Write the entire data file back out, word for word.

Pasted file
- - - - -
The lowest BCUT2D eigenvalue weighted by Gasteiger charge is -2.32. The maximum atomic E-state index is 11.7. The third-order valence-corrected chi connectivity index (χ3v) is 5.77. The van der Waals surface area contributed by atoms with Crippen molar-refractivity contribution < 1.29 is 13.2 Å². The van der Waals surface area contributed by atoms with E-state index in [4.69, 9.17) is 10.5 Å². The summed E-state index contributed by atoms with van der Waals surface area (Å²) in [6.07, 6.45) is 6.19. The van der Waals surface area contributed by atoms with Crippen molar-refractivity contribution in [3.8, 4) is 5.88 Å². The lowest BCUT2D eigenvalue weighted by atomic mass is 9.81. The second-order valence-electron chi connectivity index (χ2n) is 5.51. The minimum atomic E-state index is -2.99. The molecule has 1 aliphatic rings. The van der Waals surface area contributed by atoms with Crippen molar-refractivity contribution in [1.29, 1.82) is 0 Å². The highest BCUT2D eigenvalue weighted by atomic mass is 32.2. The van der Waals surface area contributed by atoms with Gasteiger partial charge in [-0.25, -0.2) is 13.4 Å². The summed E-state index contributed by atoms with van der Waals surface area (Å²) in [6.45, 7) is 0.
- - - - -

The lowest BCUT2D eigenvalue weighted by Gasteiger charge is -2.32. The maximum atomic E-state index is 11.7. The third-order valence-corrected chi connectivity index (χ3v) is 5.77. The van der Waals surface area contributed by atoms with Crippen molar-refractivity contribution < 1.29 is 13.2 Å². The van der Waals surface area contributed by atoms with E-state index in [4.69, 9.17) is 10.5 Å². The summed E-state index contributed by atoms with van der Waals surface area (Å²) in [6.07, 6.45) is 6.19. The van der Waals surface area contributed by atoms with Crippen molar-refractivity contribution in [3.8, 4) is 5.88 Å². The lowest BCUT2D eigenvalue weighted by atomic mass is 9.81. The second-order valence-electron chi connectivity index (χ2n) is 5.51. The minimum atomic E-state index is -2.99. The molecule has 1 aliphatic rings. The van der Waals surface area contributed by atoms with Crippen molar-refractivity contribution in [1.29, 1.82) is 0 Å². The highest BCUT2D eigenvalue weighted by atomic mass is 32.2. The van der Waals surface area contributed by atoms with Gasteiger partial charge in [-0.25, -0.2) is 13.4 Å². The summed E-state index contributed by atoms with van der Waals surface area (Å²) in [6.45, 7) is 0.